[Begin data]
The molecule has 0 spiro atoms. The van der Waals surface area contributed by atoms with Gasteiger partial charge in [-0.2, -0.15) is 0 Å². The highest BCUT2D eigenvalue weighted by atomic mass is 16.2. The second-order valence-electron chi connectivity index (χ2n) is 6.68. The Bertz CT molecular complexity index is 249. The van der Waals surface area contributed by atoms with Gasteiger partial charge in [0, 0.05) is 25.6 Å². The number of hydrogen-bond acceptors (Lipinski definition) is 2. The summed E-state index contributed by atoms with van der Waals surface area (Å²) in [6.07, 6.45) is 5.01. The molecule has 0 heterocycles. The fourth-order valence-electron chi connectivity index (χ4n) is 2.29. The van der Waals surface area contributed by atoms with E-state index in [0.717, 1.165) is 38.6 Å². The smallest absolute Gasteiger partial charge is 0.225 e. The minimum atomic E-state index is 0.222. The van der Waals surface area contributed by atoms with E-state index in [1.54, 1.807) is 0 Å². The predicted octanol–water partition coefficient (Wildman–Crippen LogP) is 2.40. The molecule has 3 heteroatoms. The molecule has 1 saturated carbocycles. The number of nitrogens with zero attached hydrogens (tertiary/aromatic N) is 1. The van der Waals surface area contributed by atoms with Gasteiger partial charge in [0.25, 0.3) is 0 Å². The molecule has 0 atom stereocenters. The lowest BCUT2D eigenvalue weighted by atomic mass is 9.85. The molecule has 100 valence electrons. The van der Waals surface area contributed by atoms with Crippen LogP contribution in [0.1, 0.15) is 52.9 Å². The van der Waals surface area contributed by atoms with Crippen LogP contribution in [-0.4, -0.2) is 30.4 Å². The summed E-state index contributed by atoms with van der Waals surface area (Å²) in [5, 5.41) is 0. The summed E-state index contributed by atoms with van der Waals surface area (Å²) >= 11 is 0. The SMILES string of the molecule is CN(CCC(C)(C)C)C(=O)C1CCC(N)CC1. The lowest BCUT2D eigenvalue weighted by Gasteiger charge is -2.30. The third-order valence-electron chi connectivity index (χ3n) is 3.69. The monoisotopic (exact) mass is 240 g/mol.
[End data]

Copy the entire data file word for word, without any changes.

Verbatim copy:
The molecule has 0 spiro atoms. The van der Waals surface area contributed by atoms with Gasteiger partial charge in [-0.2, -0.15) is 0 Å². The highest BCUT2D eigenvalue weighted by atomic mass is 16.2. The second-order valence-electron chi connectivity index (χ2n) is 6.68. The Bertz CT molecular complexity index is 249. The van der Waals surface area contributed by atoms with Gasteiger partial charge in [0, 0.05) is 25.6 Å². The number of hydrogen-bond acceptors (Lipinski definition) is 2. The summed E-state index contributed by atoms with van der Waals surface area (Å²) in [6.07, 6.45) is 5.01. The molecule has 0 heterocycles. The fourth-order valence-electron chi connectivity index (χ4n) is 2.29. The van der Waals surface area contributed by atoms with E-state index in [0.717, 1.165) is 38.6 Å². The smallest absolute Gasteiger partial charge is 0.225 e. The minimum atomic E-state index is 0.222. The van der Waals surface area contributed by atoms with E-state index in [1.54, 1.807) is 0 Å². The predicted octanol–water partition coefficient (Wildman–Crippen LogP) is 2.40. The molecule has 3 heteroatoms. The molecule has 1 saturated carbocycles. The number of nitrogens with zero attached hydrogens (tertiary/aromatic N) is 1. The van der Waals surface area contributed by atoms with Gasteiger partial charge in [0.25, 0.3) is 0 Å². The molecule has 0 atom stereocenters. The lowest BCUT2D eigenvalue weighted by atomic mass is 9.85. The molecule has 100 valence electrons. The van der Waals surface area contributed by atoms with Crippen LogP contribution in [0.1, 0.15) is 52.9 Å². The van der Waals surface area contributed by atoms with Crippen LogP contribution in [-0.4, -0.2) is 30.4 Å². The summed E-state index contributed by atoms with van der Waals surface area (Å²) in [5, 5.41) is 0. The summed E-state index contributed by atoms with van der Waals surface area (Å²) >= 11 is 0. The SMILES string of the molecule is CN(CCC(C)(C)C)C(=O)C1CCC(N)CC1. The lowest BCUT2D eigenvalue weighted by Gasteiger charge is -2.30. The third-order valence-electron chi connectivity index (χ3n) is 3.69. The monoisotopic (exact) mass is 240 g/mol.